#22) 1.2 Billion People in India to be Given Biometric ID Cards
Student Researcher: Danielle Caruso (Sonoma State University)
Faculty Evaluator: Rashmi Singh (Sonoma State University)
India’s 1.2 billion citizens are to be issued biometric identification cards. The cards will hold the person’s name, age, and birth date, as well as fingerprints or iris scans, though no caste or religious identification. Within the next five years a giant computer will hold the personal details of at least 600 million citizens, making this new information technology system the largest in the world. The project will cost an estimated $3.5 billion. The 600 million Indians will receive a sixteen-digit identity number by 2014 in the first phase of the project.
India’s red tape is legendary: citizens have dozens of types of identity verification, ranging from electoral rolls to ration cards, yet almost none can be used universally. The new system will be a national proof of identity, effective for everything, from welfare benefits to updating land records. Forty-two percent of India’s population is below the poverty line and citizens frequently move in search of jobs. The government believes the ID system will help citizens because they will no longer have a problem identifying themselves. The biometric identity number will be entered every time someone accesses services from government departments, driver’s license offices, and hospitals, as well as insurance, credit card, telecom, and banking companies. By bringing more people into the banking system, Indian officials also hope to raise the number of people paying income taxes; currently, less than 5 percent of the population pays income taxes.
The head of Oxfam India, Nisha Agarwal, says a lack of identity verification is a major problem, especially for urban migrants. As a result, they are excluded from dozens of government programs, which offer cheaper food, jobs, and other benefits for poor people. “They remain treated as temporary migrants and, without that piece of paper, some form of identification, they are not able to access many of these government schemes that exist now, that have large funds behind them and could actually make a huge difference in poor people’s lives.”
The scheme is the brainchild of Nandan Nilekani, one of India’s best-known software tycoons and now head of the government’s Unique Identification Authority. “We are going to have to build something on the scale of Google, but it will change the country . . . every person for first time [will] be able to prove who he or she is. . . . We are not profiling a billion people. This will provide an ID database which government can access online. There will be checks and balances to protect identities,” said Nilekani, who has also been in talks to create a personalized carbon account so that all Indians might buy “green technologies” using a government subsidy.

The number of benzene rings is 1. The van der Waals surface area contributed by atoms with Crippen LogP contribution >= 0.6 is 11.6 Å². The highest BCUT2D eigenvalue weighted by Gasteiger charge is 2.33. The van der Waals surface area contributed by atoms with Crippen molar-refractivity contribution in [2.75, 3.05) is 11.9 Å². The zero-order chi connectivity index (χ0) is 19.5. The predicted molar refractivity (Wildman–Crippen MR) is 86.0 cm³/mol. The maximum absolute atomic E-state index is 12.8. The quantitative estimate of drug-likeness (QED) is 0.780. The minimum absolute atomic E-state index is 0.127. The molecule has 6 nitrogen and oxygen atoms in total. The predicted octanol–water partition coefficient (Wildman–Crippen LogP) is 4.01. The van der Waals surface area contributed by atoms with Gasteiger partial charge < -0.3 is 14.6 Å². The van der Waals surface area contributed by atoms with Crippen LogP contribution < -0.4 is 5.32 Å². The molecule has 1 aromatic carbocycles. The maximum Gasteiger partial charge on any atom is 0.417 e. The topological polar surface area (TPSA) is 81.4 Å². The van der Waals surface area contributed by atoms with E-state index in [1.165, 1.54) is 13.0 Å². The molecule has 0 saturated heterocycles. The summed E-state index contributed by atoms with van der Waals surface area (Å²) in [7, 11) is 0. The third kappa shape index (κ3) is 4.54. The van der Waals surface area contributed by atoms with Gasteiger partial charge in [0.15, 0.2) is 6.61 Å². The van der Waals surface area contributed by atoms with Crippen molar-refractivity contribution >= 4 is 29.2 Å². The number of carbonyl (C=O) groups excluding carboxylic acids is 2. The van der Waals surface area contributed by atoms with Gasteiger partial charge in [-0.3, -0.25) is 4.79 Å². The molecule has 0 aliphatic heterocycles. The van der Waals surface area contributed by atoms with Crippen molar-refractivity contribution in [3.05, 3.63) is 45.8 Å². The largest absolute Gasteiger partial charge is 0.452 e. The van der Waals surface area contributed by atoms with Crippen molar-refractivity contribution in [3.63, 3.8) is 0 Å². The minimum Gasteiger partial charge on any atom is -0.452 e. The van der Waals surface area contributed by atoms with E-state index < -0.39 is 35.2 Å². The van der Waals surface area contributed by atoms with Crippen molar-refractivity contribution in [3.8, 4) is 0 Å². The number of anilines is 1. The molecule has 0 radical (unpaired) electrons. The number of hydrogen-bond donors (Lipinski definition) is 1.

The government also plans to use the database to monitor bank transactions, cell phone purchases, and the movements of individuals and groups suspected of fomenting terrorism. In January 2010, the Ministry of Home Affairs began collecting biometric details of people in coastal villages to boost security; the gunmen in the 2008 Mumbai attacks, which killed 165 people, sneaked into the country from the sea.
Critics say the project will turn India into an Orwellian police state that will spy on citizens’ private lives. “We do not want an intrusive, surveillance state in India,” said Usha Ramanathan, a lawyer who has written and lobbied against the project. “Information about people will be shared with intelligence agencies, banks and companies, and we will have no idea how our information is interpreted and used.” Civil liberty campaigners fear the ID card will become a tool of repression. Nandita Haskar, a human rights lawyer, said, “There is already no accountability in regards to violations of human and civil rights. In this atmosphere, what are the oversight mechanisms for this kind of surveillance?”
India’s plunge into biometric identification comes as countries around the globe are making similar moves. In 2006, Britain approved a mandatory national ID system with fingerprints for its citizens before public opposition prompted the government to scale back plans for a voluntary pilot program beginning in Manchester. United States senators have proposed requiring all citizens and immigrants who want to work in the country to carry a new high-tech social security card linked to fingerprints as part of an immigration overhaul.
Randeep Ramesh, “1.2 Billion People in India to be Given Biometric ID Cards.” Guardian (September 16, 2009)
Anjana Pasricha, “India Begins Project to Issue Biometric Identity Cards to All Citizens” Voice of America News (September 24, 2009)
Corporate Media Source:
Rama Lakshmi, “Biometric Identity Project in India Aims to Provide for Poor, End Corruption,” Washington Post, March 28, 2010, A8.
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